One of the biggest decisions for a player is what corporation to join, if they should make one for themselves, or if they should just stay in their default NPC corp. Some players come to EVE having been leaders of guilds in other games, but few of those guilds ever break 100 players. Here in EVE, some Corporations can have hundreds if not thousands of members.
What does it take to be a leader of that many? What skills are needed? Carneros is a veteran player and leader of the alliance The Bastion (a member of the Imperium). He sat down with us to discuss what it’s like to run an alliance and corporation, as well tips for newer players about the responsibilities involved with such a task.
You’ve played a long time. Has a lot changed in EVE over the years?
CARNEROS: I joined in the Summer of 2009. EVE is always changing. Always. I’ve been a guild leader in World of Warcraft, and I’m currently an alliance leader in EVE Online. And I’m also a leader in Marvel Strike Force on mobile.
How crucial are a CEO’s game skills to run a corporation?
CARNEROS: I make a distinction between game knowledge and game skills. The first means you know how the mechanics work. The second means you can do all the mechanics competently. Game knowledge is very helpful and probably necessary. Game skills is not a factor in being a great corp CEO. It’s more important to have empathy, people skills, perception, focus, clear communication, and the ability to make decisions and explain them. It’s more important to pick good helpers and empower them. That makes your group scale in size.
You’ve probably been in both small and large corporations. Is running one with 30 the same as running one with thousands?
CARNEROS: In some ways, yes. Let’s skip the “starting one” and go all the way to “running one.” Let’s say you are hosting a dinner party for 30 people. You try to figure out who to seat next to whom. Who has something in common? Who might enjoy meeting each other? Who should you keep separate? Running a corp is like that. You try to build social bonds between members so they have emotional ties to the group. You try to keep the peace by separating and buffering those that don’t mix well. You make a rule that no politics or religion can be discussed at the dinner table (or in corp chat).
What would you say is the key to good delegation?
CARNEROS: Identifying potentially talented people and growing their talent. Give them areas to manage and let them manage it. If someone comes to you and asks you to make a decision in their area, defer to their leadership. If they are going to make a mistake, decide if the mistake is too expensive for your organization to handle. If it’s recoverable, then let them make the mistake. They will learn more, develop more, and it’s worth the cost. If your focus is on growing each of your helpers, you won’t need to worry about delegation. If they get overworked, then split their job in half and find someone to help.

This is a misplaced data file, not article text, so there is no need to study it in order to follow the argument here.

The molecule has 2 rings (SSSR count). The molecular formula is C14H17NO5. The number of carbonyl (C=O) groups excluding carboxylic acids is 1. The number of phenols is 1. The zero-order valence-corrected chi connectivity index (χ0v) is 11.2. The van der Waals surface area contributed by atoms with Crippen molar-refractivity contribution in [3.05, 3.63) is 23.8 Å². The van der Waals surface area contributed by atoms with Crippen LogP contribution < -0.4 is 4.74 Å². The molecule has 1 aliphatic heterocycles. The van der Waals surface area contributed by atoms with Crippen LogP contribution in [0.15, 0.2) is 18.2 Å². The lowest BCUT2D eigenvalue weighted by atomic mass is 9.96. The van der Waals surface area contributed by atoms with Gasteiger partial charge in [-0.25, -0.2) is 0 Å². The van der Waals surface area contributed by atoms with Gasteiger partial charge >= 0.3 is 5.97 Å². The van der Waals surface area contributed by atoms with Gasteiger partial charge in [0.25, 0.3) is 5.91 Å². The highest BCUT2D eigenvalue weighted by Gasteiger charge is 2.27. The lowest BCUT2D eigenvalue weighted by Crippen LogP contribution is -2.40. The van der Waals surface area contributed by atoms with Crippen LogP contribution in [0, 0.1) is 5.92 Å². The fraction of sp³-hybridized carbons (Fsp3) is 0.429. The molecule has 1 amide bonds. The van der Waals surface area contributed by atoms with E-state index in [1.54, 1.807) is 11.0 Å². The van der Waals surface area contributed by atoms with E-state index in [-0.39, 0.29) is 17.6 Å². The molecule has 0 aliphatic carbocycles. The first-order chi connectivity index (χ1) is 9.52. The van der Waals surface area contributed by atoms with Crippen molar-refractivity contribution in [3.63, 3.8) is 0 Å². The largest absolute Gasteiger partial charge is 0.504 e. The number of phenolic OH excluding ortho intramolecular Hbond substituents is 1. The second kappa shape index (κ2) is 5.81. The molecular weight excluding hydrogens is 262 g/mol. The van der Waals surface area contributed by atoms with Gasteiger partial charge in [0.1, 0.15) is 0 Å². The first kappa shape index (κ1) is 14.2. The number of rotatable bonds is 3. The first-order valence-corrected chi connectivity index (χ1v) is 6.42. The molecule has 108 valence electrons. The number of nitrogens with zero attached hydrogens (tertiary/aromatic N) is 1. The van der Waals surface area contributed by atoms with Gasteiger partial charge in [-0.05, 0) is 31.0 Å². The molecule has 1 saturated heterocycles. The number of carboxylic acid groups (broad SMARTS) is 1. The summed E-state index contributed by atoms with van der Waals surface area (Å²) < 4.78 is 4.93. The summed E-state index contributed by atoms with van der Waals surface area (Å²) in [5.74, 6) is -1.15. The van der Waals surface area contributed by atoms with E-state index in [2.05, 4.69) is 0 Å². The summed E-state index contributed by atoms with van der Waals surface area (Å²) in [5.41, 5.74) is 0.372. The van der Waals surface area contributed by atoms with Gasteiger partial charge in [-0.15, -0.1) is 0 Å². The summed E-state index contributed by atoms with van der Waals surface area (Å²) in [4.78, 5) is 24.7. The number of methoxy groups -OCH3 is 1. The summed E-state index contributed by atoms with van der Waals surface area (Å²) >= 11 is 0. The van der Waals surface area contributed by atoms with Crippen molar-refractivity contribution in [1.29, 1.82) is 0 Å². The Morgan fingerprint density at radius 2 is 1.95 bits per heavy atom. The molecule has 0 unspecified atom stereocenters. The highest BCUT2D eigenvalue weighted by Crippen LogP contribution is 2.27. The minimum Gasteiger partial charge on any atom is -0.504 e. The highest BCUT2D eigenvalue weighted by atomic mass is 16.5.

Particularly with a large alliance, sometimes you have corps dedicated to certain philosophies or duties such as PvP or PvE.
CARNEROS: If you are forming a corporation, decide what you want to be your group’s special thing. Your reason for existence. Your special characteristic. What makes you different from someone else? Then figure out how to message that and make it part of your group’s brand. Don’t recruit people faster than you can absorb them into your culture. Onboarding is huge. Have someone be in charge of onboarding new corporations and pick someone who best embodies your corp culture. Pick people you know or someone else knows. If no one knows them, do you really need this person? What will they contribute? Why are they a great fit? If you are well managed and your group is happy, you won’t have to do as much recruitment as you think. People will come to you. If you go to public channels and advertise for recruitment, you will get professional spies. They are undetectable and can damage you a lot over time.
What do you think it takes to make a great corporation?
CARNEROS: Make sure whomever you choose is active on comms and talking to people. Make sure they are active in the time zones of your corp’s directors. If they are in off hours or don’t get on voice comms, they are not a good fit. If they join and are active for two weeks then drop out of sight, then kick them and send them a note saying that you enjoyed getting to know them and they should re-apply when they come back to EVE.
What do you have to say to new players looking for a good corporation, or wanting to start one?
CARNEROS: Find people you want to spend time with. Ignore corporations — pick people. Find people you like in the game and then try to join their corporation. If you are trying to start something, define it really well first. If you can’t come up with what is special and different about your group, then you aren’t ready to start yet. Join someone else’s group, watch what works, watch what resonates with you, and make lists (in Microsoft Excel, of course). One might have the skills to fly a Destroyer across the galaxy. They can have all of the shooting skills in the world, but in the midst of everything, it is how you deal with people that is the foundation of an intergalactic empire.